Weekly Writing Exercise ​ This week's writing exercise is a personal favourite. It allows you to experiment with your writing, trying something new in the context of something familiar. Copy and paste a passage from your current novel/writing into the forum. You can use your opening again, if you want. Then, rewrite this passage but changing the point of view. For example, if your novel was written in the first person try the third person limited multiple person (note, you may need to choose just one person for this short exercise). Or if you used the past tense, try the present tense. See what happens.
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IndieNovella
Jan 22, 2022
In Week 2 - Plot and Structure
This is a chance for you to get to know your fellow writers and tell each other a bit more about the story behind your book. Let each other know, as simply as you can, what was it that had you putting pen to paper on this particular story. It could be the culmination of a lot of different things, but if there was that one moment when you realised who your main character or villain was, or when you thought, 'hmmm, I'd like to write a novel about that...' please do share! We'd love to hear it.
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IndieNovella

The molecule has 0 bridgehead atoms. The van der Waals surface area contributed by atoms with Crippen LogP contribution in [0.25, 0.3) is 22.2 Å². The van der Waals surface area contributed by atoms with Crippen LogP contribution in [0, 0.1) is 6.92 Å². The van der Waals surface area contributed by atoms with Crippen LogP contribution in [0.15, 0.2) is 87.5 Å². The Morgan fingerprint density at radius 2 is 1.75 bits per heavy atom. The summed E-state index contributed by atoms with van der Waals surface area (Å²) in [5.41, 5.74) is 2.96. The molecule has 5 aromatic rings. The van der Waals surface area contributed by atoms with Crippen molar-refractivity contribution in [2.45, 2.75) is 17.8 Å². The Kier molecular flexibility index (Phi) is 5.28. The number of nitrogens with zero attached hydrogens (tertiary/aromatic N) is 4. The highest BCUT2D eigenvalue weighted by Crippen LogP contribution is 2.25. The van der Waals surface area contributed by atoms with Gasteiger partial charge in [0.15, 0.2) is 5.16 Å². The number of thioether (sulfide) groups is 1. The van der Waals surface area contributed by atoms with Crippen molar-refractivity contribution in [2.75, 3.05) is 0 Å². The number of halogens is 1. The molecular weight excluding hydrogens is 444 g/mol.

Jan 22, 2022
In Week 2 - Plot and Structure
This week's writing exercise is slightly more technical in nature, but it also allows you interact with your fellow participants. Remember, without a story there is no plot - it is just a bunch of stuff happening. Therefore 1) use the simple Three Act Structure outlined in the lesson's Robin Hood example to answer that all important and infuriating question, what is your story/novel about? Lay out your story in just three sentences. If you haven't quite decided yet, don't worry, use this as a space to elaborate on whatever is already in your head. ​ Then, 2) use Jacob Ross's example of the Three Act Structure to outline your plot. In Act 1, The Setup, state what characters you will be introducing, say when and where they are, lightly describe the key interrelationships. State the inciting incident, and then define what your first plot point will be. Do this for Acts 2 and 3 too and see where you end up. Some of you could well argue that your novel does not follow such a rudimentary composition, but give it a go. The most important thing is pin pointing your plot points and observing how your story and your plot happily coexist.